Meditation Essentials


The Meditation Corner will quickly and painlessly introduce you to the basics of meditation and provide you with the simple tools necessary to begin meditating.

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 The Benefits of Meditation or Why Meditate?
 Steps of Meditation

 The Basics of Sitting

 Daily practice

 


The Benefits of Meditation or Why Meditate?

The principal benefit of meditation which has been so glamorized and which immediately comes to mind is that of stress management. In today's world and especially in our society (that of a large city), stress is an inherent part of daily life. Therefore, stress management is definitely a desired benefit of any activity. Stress management also means a healthier lifestyle and a healthier body. However, meditation properly practiced that is, on a daily basis, can have a rejuvenating effect not only on our body but also on our relationships with loved ones and in our workplace, home and general environment.

However, the true objective of meditation is entering the silence of the mind, that is, when thoughts as we know them come to a complete stop and we are able to be free of the mental chattering that accompanies us daily, unceasingly, for a brief moment. It is during this moment that the body can rejuvenate itself and even heal itself. In the silence of the mind, all things are possible and nothing is impossible.

 

THE STEPS OF MEDITATION
Steps Description
1. Posture (Asana) One that is conducive to alert awareness.
2. Breathing (Pranayama)
  • Counting the Breath
  • Following the Breath
3. Serene Observation and Study of the Mind Observe the parade of thoughts that go through your mind. Allow thoughts to come and go. Do not become identified with any thoughts, that is, do not grab onto them and daydream. Simply observe them at a distance in a detached and objective manner.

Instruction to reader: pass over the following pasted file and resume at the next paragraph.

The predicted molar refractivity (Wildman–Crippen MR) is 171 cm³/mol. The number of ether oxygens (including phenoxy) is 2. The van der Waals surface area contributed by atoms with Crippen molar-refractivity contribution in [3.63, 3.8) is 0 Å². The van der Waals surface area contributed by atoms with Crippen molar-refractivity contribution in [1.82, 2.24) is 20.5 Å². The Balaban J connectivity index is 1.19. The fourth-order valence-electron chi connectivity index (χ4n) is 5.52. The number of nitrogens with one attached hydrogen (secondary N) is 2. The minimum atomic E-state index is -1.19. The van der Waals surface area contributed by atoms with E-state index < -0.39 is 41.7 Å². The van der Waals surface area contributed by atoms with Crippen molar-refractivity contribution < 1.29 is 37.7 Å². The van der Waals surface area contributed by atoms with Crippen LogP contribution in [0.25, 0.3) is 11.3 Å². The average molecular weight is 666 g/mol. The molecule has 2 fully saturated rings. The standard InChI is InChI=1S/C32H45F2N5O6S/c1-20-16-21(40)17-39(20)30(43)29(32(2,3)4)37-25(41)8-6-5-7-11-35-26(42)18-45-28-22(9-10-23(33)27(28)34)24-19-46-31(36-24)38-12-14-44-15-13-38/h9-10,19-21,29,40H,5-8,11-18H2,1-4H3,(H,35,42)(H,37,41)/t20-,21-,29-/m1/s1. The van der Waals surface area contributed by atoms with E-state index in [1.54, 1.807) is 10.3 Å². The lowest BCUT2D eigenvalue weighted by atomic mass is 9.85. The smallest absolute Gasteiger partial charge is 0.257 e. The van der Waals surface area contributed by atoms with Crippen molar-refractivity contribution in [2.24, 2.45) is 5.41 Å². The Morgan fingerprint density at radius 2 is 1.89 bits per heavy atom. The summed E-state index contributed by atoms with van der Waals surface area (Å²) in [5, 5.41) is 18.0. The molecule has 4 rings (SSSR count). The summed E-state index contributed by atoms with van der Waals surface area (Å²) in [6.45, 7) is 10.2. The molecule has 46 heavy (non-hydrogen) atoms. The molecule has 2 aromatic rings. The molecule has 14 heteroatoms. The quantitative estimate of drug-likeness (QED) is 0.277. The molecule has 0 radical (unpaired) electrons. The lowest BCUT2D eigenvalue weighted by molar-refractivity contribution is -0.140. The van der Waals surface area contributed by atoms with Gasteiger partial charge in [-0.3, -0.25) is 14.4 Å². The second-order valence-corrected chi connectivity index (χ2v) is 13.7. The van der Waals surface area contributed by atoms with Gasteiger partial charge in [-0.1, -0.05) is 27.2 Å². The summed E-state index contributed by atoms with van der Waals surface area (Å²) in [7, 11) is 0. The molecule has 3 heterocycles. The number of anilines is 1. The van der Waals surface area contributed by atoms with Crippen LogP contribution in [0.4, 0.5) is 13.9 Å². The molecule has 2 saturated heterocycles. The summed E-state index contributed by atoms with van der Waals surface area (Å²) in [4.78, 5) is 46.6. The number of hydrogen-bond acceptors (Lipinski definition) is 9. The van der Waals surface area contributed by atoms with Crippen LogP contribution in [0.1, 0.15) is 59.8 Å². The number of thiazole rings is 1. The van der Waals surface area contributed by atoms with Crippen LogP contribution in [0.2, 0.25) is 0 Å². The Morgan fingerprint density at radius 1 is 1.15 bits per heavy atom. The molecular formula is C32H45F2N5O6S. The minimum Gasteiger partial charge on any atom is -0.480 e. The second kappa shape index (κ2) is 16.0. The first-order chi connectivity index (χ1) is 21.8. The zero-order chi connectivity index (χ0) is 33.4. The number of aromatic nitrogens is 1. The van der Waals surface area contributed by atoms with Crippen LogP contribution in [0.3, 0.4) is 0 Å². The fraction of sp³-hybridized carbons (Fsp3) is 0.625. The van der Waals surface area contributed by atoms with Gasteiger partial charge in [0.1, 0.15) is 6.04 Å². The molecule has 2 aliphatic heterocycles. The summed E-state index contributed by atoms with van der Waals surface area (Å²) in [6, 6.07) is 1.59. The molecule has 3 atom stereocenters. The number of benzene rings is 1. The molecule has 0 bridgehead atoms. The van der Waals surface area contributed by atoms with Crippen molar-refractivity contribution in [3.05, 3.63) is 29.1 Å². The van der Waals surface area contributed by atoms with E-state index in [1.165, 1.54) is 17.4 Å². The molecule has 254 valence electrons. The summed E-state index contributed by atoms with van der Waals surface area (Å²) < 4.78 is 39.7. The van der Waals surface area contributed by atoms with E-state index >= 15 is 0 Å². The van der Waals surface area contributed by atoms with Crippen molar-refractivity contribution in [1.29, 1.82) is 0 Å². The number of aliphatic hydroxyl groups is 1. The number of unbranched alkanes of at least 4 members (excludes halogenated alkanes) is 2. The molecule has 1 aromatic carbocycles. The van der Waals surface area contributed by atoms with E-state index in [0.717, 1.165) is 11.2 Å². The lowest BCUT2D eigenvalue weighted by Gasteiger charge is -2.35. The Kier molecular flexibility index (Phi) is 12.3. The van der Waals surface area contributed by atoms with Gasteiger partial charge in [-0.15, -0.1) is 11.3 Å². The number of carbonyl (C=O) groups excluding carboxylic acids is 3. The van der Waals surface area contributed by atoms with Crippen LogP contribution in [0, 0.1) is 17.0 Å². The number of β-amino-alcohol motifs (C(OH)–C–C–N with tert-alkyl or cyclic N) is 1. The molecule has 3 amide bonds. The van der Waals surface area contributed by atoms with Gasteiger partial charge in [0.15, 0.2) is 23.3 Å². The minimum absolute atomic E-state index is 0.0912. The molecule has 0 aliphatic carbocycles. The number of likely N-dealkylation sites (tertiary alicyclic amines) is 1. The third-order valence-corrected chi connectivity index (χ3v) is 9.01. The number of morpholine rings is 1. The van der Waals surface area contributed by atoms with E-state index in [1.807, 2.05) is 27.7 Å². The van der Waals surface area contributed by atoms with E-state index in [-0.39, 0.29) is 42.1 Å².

4. Concentration,
Entering the Silence
(Dharana)
When the Parade of thoughts comes to an end, the mind remains still and silent by itself. Spontaneous, effortless concentration (the Silence of the Mind) has emerged.
5. Meditation (Dhyana) In the Silence
6. Absorption,
Ecstasy (Samadhi)
When the Mind becomes still and silent, consciousness escapes the bottle of the Mind to experience that which is "Reality".

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Basics of Sitting

  • Sit on a chair, meditation bench or meditation cushion on the floor. Make sure your spine is erect and chin tucked in ever so slightly. This is the posture that has been used for thousands of years, for a reason - it works!
  • Sit several inches away from the back of the chair so that you will not be tempted to slump backwards and thereby fall asleep. An erect sitting posture, although seemingly difficult initially, is always much healthier for the body and for breathing. After a few sessions, you will discover that your back benefits from sitting in this manner. Sit with your feet placed firmly on the floor (without shoes).
  • If you are sitting on a meditation bench, sit with legs tucked under the bench and with spine erect.
  • If you are sitting on a meditation cushion, sit in the half lotus or full lotus position, making sure that your heels are resting on a mat and that your cushion is higher than the mat underneath it.
  • Whichever position you choose, once you sit down, close your eyes so that you will not be distracted by the visual impressions around you. Place your hands in the meditation mudra; the right hand resting on the palm of the left hand with the two thumbs touching lightly such that the union of the thumbs and forefingers form an oval shape. Rest your hands on your legs lightly on your legs. This mudra will help you gauge your alertness in meditation. If you find your thumbs slipping or slumping forward, it is because you have fallen asleep physically or psychologically (daydreaming) and you are no longer meditating.

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Counting the Breath and Following the Breath